To a degree that I didn’t fully understand at the time, Paul was not at all happy to hear this. Maybe my ideas just seemed so obvious to me that I didn’t think sufficiently about how they might affect him. I read later in an interview that Paul wanted unqualified support from me, something that for both personal and professional reasons it was impossible for me to provide. It was simple: I did not want Simon & Garfunkel to break up.
Of course, Paul has gone on to an extremely successful solo career, and there’s no doubt that he has personally lived with more fulfillment and less anguish by being able to proceed individually. I’m pleased, however, that he has also made room for occasional reunion tours with Artie. It’s an arrangement not unlike what I originally hoped he might do, though in my fantasy scenario, he and Artie would have continued to record new material. That would have been the best of both worlds. Even Graceland, Paul’s groundbreaking 1986 album, which was a commercial blockbuster, has not exceeded the staggering 14 million–plus sales of Simon & Garfunkel’s Greatest Hits. There was a magic about that duo that would be tough for anyone to beat.
And speaking of institutions and solo artists, I had a memorable encounter with the definitive example of that contrast, and it was occasioned by my going to a studio in New York in 1973 to hear an early version of Paul’s album There Goes Rhymin’ Simon. He was extremely eager to play it for me, and I was knocked out by it. “Kodachrome,” “American Tune,” “Loves Me Like a Rock” and “Something So Right” -- it seemed that one song after another was simultaneously thought-provoking and appealing. I was confident that he would do very well with it. Paul stayed in the studio to continue working on the album with the producer Roy Halee, and I left in an extremely good mood to go home.
I was still living at 88 Central Park West, and, as often happens with Jews, I got hungry for coffee and cake. So I met a friend and we went to a little coffee shop on Columbus Avenue and 72nd Street. We ordered, and as we were sitting there, my friend said, “My God, you’ll never guess who’s sitting behind us over there.” It was John Lennon and Yoko Ono. No matter how many famous people you’ve met, a Beatle sighting is definitely a big deal, particularly then and particularly with Lennon, who so often seemed to go off the radar.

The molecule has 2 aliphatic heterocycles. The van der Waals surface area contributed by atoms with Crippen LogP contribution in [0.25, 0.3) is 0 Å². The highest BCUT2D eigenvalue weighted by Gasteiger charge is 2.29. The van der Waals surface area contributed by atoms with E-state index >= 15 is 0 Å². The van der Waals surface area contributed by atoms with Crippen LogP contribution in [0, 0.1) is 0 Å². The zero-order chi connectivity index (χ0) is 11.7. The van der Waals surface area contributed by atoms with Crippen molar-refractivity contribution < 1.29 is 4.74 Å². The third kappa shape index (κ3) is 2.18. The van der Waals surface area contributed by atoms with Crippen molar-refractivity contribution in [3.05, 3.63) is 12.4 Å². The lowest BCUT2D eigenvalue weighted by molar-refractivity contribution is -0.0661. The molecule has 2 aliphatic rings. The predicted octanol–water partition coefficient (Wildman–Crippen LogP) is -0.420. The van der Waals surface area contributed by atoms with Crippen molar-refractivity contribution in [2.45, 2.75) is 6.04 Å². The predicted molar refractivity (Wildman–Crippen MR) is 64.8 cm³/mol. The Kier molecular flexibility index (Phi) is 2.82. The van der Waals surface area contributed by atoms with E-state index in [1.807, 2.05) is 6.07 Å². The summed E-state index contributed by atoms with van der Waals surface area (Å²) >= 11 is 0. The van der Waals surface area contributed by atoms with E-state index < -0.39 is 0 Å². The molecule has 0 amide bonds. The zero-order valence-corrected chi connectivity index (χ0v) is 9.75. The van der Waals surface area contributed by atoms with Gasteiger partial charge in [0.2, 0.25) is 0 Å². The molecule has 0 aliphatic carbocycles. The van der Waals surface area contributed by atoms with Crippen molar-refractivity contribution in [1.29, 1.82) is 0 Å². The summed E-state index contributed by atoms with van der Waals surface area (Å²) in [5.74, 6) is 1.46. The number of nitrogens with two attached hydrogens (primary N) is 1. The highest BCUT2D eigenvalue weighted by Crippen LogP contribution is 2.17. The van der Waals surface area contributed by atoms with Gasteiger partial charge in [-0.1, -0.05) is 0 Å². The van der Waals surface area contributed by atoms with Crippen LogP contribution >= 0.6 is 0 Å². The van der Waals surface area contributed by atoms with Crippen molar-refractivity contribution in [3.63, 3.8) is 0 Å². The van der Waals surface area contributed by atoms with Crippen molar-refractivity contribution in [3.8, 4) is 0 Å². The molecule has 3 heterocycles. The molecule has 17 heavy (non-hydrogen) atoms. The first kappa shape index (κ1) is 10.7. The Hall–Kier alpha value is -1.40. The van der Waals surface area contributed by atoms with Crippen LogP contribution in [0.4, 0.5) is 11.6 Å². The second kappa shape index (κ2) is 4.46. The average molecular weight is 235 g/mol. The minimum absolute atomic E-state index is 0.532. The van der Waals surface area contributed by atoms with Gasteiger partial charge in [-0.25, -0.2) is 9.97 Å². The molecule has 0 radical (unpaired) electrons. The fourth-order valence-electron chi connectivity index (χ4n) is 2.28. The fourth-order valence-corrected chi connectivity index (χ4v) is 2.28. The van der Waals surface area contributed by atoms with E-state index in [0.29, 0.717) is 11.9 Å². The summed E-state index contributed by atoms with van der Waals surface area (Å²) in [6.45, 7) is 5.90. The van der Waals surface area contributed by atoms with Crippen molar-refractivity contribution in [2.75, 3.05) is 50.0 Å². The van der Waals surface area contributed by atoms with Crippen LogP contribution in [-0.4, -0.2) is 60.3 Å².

We had never met, but when I turned around to look at him, he saw me and gestured with his finger for me to come over to their booth. “Oh my God,” I said. “What brings you here?” And Lennon said, “You know, we’re going to move to the Dakota,” the legendary New York building at the corner of 72nd Street and Central Park West, just a block from the café. I said, “I wish I had known you were in the neighborhood. I just came from the studio, where I heard Paul Simon’s new album. I would have loved to have heard it with you, as someone from an iconic group who’s also gone solo.”
We discussed those issues a bit, and I told him how much I liked Paul’s album. Then I asked him, “Do you listen to the radio a lot in order to keep current? Do you keep current?” I wanted to know if he kept track of what was happening when he was away from the music scene. He said, “I don’t listen to the radio at all.” I was flabbergasted. “Not at all?” I said. “When you’re not recording, you really have no interest in knowing what else is happening? Not to copy, not to be imitative, just to hear what’s going on? To see what else is out there?”
“No,” he said. “I haven’t listened to any new music at all.” Then I said to him, “You know, I’m really shocked.” He gave me one of those patented Lennon looks, half smiling, half well-aware of who he was, and he said, “Clive, let me ask you a question: Do you think Picasso went to the galleries to see what was being painted before he put a brush to canvas?” It was an unforgettable rejoinder, and a telling comment on the nature of true, unique creativity.
From the forthcoming book titled “The Soundtrack of My Life” by Clive Davis and Anthony DeCurtis. Copyright © 2013, by Clive Davis. To be published by Simon & Schuster. Printed by permission.